We have already discussed Magic Johnson’s hiring as an advisor to Jeanie Buss at length, offering some thoughts on how it might impact Jim Buss’ job as well as why I am taking a more wait and see approach to how his role actually plays out before I make any lasting judgments.
One of the under-discussed aspects of Magic’s hire, however, is what might happen to Mitch Kupchak. I will get this out of the way up front — I like Mitch. I think, in the aggregate, he’s been good at his job as General Manager. I think he has a good eye for talent and roster construction while also being quite good at saying a lot without saying anything at all (which is important for a guy in his position when speaking publicly or making on the record comments).
That said, how I feel about Kupchak doesn’t matter. What does matter is how Jeanie Buss and, now that he’s on board in his new role, Magic feels about him. And, according to a report from ESPN’s Ramona Shelburne, their opinions may not be as clear cut as mine:
According to sources close to the situation, Magic has already heard from agents and executives from other teams that Kupchak’s deliberate style can be frustrating to deal with and has probably cost the Lakers in free agency in recent years, missing out on a list of names that includes Isaiah Thomas, Kent Bazemore, Kyle Lowry, Ed Davis, Trevor Ariza, Pau Gasol and Eric Gordon…
…Part of the reason the Lakers missed out on those cases is a philosophical decision to prioritize superstar free agents above all else. But another read is that the Lakers aren’t moving at the speed NBA business is now being conducted.
Said one player agent, who has dealt with Kupchak on several contracts, “He’s the only GM in the league who won’t engage at all before 9:01 p.m. [PT] on the first night of free agency. Then when he calls to express interest, there’s no stickiness to it.”
That speaks to Kupchak’s integrity, as contact with an agent or player is considered tampering before the opening of free agency, but it also speaks, according to sources, to a lack of savvy. There are ways of gathering information on free agents without trampling the rules, so that a team doesn’t begin the process far behind everyone else.
This isn’t the first time I have read about Kupchak’s deliberate nature or strict adherence to league policy regarding free agents. It is, however, one of the first times I have seen it framed quite this way — as costing the team legit opportunities in free agency or, potentially, creating difficulty with agents. These things are meaningful — especially when seen through the prism of the team’s struggles the past several seasons.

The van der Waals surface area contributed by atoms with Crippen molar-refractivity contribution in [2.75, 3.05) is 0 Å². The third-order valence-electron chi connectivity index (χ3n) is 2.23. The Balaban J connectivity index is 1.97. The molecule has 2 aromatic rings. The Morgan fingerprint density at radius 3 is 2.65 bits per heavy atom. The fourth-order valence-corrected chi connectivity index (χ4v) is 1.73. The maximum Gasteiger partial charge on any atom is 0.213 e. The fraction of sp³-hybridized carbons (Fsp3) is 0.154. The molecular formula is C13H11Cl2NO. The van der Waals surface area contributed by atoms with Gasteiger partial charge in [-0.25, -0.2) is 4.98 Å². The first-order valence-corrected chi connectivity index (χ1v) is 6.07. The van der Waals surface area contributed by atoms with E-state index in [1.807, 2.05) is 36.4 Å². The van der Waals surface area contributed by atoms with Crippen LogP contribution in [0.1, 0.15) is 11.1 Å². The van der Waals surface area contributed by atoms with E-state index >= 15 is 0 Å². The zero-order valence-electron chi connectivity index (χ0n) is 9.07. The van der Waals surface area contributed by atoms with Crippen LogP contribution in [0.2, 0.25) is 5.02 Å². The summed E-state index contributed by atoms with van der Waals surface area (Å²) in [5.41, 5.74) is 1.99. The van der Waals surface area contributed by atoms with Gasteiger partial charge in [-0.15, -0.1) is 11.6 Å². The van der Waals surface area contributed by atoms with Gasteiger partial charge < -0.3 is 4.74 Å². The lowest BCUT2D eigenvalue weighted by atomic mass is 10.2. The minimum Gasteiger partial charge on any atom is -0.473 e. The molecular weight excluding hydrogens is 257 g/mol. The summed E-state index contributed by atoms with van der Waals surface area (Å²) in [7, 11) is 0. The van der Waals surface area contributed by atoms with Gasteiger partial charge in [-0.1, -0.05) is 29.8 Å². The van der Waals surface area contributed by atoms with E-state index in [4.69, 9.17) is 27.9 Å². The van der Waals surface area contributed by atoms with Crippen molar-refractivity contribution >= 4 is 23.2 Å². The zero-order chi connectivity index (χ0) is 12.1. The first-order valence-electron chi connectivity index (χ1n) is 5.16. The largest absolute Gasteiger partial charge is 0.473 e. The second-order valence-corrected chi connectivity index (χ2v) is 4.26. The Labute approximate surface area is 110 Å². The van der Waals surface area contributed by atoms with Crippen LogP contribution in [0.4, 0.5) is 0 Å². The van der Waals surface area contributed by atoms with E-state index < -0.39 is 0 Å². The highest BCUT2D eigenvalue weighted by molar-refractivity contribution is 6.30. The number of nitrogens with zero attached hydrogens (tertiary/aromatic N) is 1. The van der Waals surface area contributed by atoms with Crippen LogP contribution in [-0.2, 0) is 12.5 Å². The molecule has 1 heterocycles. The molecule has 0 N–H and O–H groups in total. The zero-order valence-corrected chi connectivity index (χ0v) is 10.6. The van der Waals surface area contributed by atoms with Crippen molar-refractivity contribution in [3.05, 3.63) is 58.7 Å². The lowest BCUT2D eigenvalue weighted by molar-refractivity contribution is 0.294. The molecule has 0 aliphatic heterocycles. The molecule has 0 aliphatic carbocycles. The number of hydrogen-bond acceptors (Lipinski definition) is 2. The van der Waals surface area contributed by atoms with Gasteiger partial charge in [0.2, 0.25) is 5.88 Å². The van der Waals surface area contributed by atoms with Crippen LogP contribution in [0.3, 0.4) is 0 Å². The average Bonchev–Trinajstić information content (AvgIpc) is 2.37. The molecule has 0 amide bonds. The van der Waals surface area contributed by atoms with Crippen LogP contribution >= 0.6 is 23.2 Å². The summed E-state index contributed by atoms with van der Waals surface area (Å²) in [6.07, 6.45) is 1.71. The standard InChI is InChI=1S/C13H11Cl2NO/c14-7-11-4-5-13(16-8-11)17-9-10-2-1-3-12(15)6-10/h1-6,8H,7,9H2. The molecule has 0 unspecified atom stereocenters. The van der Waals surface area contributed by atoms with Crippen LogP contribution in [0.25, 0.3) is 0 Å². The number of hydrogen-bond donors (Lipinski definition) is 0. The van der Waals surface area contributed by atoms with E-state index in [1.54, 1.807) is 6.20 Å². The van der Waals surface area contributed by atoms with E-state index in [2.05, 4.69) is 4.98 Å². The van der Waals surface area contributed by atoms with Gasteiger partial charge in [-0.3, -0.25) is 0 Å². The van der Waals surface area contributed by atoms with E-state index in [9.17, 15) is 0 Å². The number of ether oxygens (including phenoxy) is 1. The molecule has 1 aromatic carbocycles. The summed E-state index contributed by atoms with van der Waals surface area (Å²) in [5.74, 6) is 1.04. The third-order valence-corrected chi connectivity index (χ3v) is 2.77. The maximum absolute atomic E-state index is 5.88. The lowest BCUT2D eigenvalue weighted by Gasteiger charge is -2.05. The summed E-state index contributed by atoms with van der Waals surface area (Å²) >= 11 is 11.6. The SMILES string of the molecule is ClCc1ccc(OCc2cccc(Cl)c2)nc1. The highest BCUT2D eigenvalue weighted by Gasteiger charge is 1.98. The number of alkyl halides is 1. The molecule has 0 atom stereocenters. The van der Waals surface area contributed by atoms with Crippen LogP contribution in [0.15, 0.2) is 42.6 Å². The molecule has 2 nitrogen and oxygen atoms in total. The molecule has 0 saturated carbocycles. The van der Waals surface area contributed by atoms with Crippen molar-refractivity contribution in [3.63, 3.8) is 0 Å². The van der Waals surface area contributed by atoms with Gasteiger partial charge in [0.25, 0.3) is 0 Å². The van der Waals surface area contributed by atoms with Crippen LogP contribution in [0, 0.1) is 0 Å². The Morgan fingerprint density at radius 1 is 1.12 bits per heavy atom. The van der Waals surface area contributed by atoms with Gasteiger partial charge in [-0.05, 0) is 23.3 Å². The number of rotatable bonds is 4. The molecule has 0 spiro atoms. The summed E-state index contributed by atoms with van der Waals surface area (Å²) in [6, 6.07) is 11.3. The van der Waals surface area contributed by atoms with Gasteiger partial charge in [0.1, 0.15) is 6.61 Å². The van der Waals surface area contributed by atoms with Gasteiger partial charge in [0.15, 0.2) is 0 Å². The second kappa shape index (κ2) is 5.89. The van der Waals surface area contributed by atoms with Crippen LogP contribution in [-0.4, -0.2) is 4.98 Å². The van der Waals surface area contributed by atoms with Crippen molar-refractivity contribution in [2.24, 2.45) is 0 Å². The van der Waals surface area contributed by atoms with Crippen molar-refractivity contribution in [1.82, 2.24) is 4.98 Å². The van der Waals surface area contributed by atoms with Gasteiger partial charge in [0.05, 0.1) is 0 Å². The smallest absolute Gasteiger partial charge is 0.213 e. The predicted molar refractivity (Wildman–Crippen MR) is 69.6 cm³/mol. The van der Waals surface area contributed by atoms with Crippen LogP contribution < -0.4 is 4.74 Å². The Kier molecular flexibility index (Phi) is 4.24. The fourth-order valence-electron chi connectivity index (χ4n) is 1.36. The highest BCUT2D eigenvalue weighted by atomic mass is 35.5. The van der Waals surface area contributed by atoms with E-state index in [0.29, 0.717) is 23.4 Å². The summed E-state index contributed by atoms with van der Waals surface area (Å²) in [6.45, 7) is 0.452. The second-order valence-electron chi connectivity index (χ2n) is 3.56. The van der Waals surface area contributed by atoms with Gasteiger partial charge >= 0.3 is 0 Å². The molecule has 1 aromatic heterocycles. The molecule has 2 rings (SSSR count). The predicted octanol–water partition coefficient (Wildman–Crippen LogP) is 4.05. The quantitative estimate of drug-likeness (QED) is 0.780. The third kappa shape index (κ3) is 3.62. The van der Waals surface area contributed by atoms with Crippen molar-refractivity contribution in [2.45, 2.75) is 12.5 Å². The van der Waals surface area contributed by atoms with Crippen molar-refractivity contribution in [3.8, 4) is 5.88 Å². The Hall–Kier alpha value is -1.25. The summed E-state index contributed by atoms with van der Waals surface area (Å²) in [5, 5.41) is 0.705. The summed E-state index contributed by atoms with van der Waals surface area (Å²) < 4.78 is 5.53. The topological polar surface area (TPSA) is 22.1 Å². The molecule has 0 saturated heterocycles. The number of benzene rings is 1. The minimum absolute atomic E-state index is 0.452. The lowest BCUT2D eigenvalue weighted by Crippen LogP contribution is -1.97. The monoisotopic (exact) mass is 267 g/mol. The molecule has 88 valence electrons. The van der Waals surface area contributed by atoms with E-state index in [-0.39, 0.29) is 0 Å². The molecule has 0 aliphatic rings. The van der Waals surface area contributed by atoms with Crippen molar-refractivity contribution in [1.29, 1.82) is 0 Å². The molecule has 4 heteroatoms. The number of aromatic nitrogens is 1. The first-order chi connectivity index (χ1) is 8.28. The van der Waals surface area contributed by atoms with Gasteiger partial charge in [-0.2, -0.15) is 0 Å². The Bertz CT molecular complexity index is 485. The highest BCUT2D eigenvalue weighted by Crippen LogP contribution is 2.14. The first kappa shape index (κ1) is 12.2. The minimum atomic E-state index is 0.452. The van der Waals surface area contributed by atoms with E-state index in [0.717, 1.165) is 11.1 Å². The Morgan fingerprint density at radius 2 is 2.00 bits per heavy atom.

Shelburne also frames the contracts offered to Mozgov and Deng in an especially unflattering way in relation to Kupchak, noting that Mitch offered the Russian big man such a large contract because (Mitch) was “reluctant to allow Mozgov to be tempted by other offers” while Deng “had no other offers that extended beyond three seasons” but was given a 4-year offer by the Lakers — which presumably means Kupchak again.
There is a sentiment among a very vocal segment of Lakers’ fans that whatever positive moves come out of the front office can be attributed to Mitch while the negative ones are on Jim. While I always viewed that as an overly simple and scapegoat-y way of viewing the team’s operations, Shelburne’s reporting disputes that here.
Shelburne winds down her piece with this:
IT STARTS HERE as the Feb. 23 trade deadline approaches, when Magic is expected to play a part in the Lakers’ decision-making process. But he’s not the general manager. He’s at the senior level, hired to advise, not to get down in the weeds plotting out maneuvers.
The expectation, according to sources close to the situation, is that he will stay at that level beyond this season. In the short term, he’ll be a voice alongside Kupchak and Buss. But in the coming months, he’s expected to help Jeanie Buss decide whether to revamp the basketball operations leadership team.
I have already argued that Jim is standing on shaky ground. Magic’s previous criticisms — comments Shelburne reports he still stands by and said as much to Jim — were harsh and not the types of things which are easily let go of or so insubstantial to not influence future decision making. It seems, though, that there are things which have previously gone unreported which may make Mitch’s position similarly shaky.
As someone who has inherited staff in previous lines of work, the common line of thought is that the best time to make a change is in your first 6 months. That clock, I’d guess, has already started for Jim and, it seems, Mitch. We’ll see how it goes. I think everyone, from fans to people around the league, will be watching with interest.